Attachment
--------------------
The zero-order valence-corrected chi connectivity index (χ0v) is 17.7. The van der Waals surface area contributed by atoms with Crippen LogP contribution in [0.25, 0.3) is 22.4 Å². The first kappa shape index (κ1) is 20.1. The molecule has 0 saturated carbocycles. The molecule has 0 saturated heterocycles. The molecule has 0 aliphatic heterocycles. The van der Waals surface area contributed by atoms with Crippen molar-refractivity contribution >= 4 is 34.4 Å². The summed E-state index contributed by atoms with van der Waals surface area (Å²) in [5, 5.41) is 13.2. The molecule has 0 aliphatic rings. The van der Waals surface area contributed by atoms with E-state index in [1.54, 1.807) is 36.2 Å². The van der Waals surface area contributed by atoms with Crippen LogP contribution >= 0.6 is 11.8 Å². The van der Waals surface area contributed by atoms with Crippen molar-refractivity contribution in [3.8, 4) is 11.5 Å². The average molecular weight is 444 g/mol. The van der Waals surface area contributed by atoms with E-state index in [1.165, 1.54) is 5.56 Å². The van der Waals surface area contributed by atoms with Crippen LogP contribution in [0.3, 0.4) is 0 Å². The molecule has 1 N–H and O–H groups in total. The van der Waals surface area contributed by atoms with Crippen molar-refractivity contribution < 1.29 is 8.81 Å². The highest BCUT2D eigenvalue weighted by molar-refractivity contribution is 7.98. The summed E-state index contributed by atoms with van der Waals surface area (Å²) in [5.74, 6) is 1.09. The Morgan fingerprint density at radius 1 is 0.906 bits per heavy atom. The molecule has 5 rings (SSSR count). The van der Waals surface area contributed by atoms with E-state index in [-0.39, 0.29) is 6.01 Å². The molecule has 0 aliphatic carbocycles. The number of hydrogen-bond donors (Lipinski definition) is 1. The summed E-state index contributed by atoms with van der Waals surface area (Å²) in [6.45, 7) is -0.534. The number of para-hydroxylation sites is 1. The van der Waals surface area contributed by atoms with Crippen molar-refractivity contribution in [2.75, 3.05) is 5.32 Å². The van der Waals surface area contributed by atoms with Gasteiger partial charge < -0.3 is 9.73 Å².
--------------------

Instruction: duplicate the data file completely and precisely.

The zero-order valence-corrected chi connectivity index (χ0v) is 17.7. The van der Waals surface area contributed by atoms with Crippen LogP contribution in [0.25, 0.3) is 22.4 Å². The first kappa shape index (κ1) is 20.1. The molecule has 0 saturated carbocycles. The molecule has 0 saturated heterocycles. The molecule has 0 aliphatic heterocycles. The van der Waals surface area contributed by atoms with Crippen molar-refractivity contribution >= 4 is 34.4 Å². The summed E-state index contributed by atoms with van der Waals surface area (Å²) in [5, 5.41) is 13.2. The molecule has 0 aliphatic rings. The van der Waals surface area contributed by atoms with E-state index in [1.54, 1.807) is 36.2 Å². The van der Waals surface area contributed by atoms with Crippen LogP contribution >= 0.6 is 11.8 Å². The van der Waals surface area contributed by atoms with Crippen molar-refractivity contribution in [3.8, 4) is 11.5 Å². The average molecular weight is 444 g/mol. The van der Waals surface area contributed by atoms with E-state index in [1.165, 1.54) is 5.56 Å². The van der Waals surface area contributed by atoms with Crippen LogP contribution in [0.3, 0.4) is 0 Å². The molecule has 1 N–H and O–H groups in total. The van der Waals surface area contributed by atoms with Crippen molar-refractivity contribution < 1.29 is 8.81 Å². The highest BCUT2D eigenvalue weighted by molar-refractivity contribution is 7.98. The summed E-state index contributed by atoms with van der Waals surface area (Å²) in [5.74, 6) is 1.09. The Morgan fingerprint density at radius 1 is 0.906 bits per heavy atom. The molecule has 5 rings (SSSR count). The van der Waals surface area contributed by atoms with E-state index in [-0.39, 0.29) is 6.01 Å². The molecule has 0 aliphatic carbocycles. The number of hydrogen-bond donors (Lipinski definition) is 1. The summed E-state index contributed by atoms with van der Waals surface area (Å²) in [6.45, 7) is -0.534. The number of para-hydroxylation sites is 1. The van der Waals surface area contributed by atoms with Crippen molar-refractivity contribution in [2.75, 3.05) is 5.32 Å². The van der Waals surface area contributed by atoms with Gasteiger partial charge < -0.3 is 9.73 Å².